Singapore is likely to have more showers for the rest of the month, but the weather after that could become drier and hotter than usual.
The National Environment Agency (NEA) said in its latest forecast that the country can expect four to five days of short, thundery showers in the late morning and early afternoon in the second half of the month.
In addition, there may be one to two days of downpours with gusty winds in the pre-dawn hours and morning, as well as a slight haze on a few days.
Singapore and other southern ASEAN countries such as Indonesia and Malaysia typically have drier weather from next month to September. But this year, Singapore is more likely than not to be hit by a weather phenomenon called El Nino, which could make the country even hotter and drier during those months.
During an El Nino event, a warm pool of water in the western Pacific Ocean sloshes eastwards, triggering thunderstorms that move away from South-east Asia towards the United States and South America.
During the "strong" El Nino in 1997, Singapore's rainfall from June to September was about half the usual average.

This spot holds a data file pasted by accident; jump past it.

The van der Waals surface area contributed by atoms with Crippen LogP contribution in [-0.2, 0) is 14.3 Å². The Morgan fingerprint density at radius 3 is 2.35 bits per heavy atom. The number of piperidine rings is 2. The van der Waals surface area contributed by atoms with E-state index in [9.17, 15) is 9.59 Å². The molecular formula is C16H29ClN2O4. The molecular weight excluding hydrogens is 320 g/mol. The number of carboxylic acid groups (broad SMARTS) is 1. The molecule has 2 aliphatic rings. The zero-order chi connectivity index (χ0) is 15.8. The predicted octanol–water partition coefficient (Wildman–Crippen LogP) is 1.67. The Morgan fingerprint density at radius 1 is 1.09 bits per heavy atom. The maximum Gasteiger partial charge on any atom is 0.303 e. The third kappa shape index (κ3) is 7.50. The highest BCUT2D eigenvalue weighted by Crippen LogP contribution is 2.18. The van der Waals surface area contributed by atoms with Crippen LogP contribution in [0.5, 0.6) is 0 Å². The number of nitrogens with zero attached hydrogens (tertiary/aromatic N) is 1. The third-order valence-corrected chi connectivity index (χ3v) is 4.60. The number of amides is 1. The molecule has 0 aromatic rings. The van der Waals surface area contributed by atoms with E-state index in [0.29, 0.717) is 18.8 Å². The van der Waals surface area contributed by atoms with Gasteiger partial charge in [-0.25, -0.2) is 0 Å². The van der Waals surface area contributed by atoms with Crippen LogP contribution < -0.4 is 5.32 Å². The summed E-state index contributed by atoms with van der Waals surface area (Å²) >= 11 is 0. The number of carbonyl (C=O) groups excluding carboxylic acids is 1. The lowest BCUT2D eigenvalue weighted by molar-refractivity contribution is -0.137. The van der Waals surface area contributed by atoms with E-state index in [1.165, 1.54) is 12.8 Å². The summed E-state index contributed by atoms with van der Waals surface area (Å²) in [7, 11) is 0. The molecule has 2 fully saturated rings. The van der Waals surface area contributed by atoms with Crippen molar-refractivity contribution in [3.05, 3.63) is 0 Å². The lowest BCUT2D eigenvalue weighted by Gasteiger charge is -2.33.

This year, there is a 60 to 70 per cent chance of a "weak" El Nino developing by summer in the northern hemisphere, which is from late June to late September, the NEA said.
The forecast was based on the Meteorological Service Singapore's assessment of computer model outlooks from international climate centres.
Some of the models also point to the possibility of a moderate El Nino towards the end of this year.
The NEA cautioned, however, that the predictions could be off the mark, since the models cannot "skilfully" capture El Nino at this time of the year.
Weather experts said that between March and this month, as the northern hemisphere transitions to summer, the ocean-atmosphere system in the part of the Pacific Ocean relevant to El Nino is in transition. This makes it difficult for computer models to predict El Nino.
Winston Chow from the National University of Singapore's Department of Geography said: "The ocean-atmosphere system becomes more stable once summer happens.
"Once the relevant data such as sea surface temperatures and wind speed and direction from the end of this month onwards is fed into the models used to forecast El Nino, the predictions should become more confident."
However, Nanyang Technological University's Koh Tieh Yong said data showed there has already been a weak El Nino since last September, and he believes the El Nino will remain weak until at least the end of next month.
But Associate Professor Koh agreed with Assistant Professor Chow that predictions for the longer term are too uncertain at this point.
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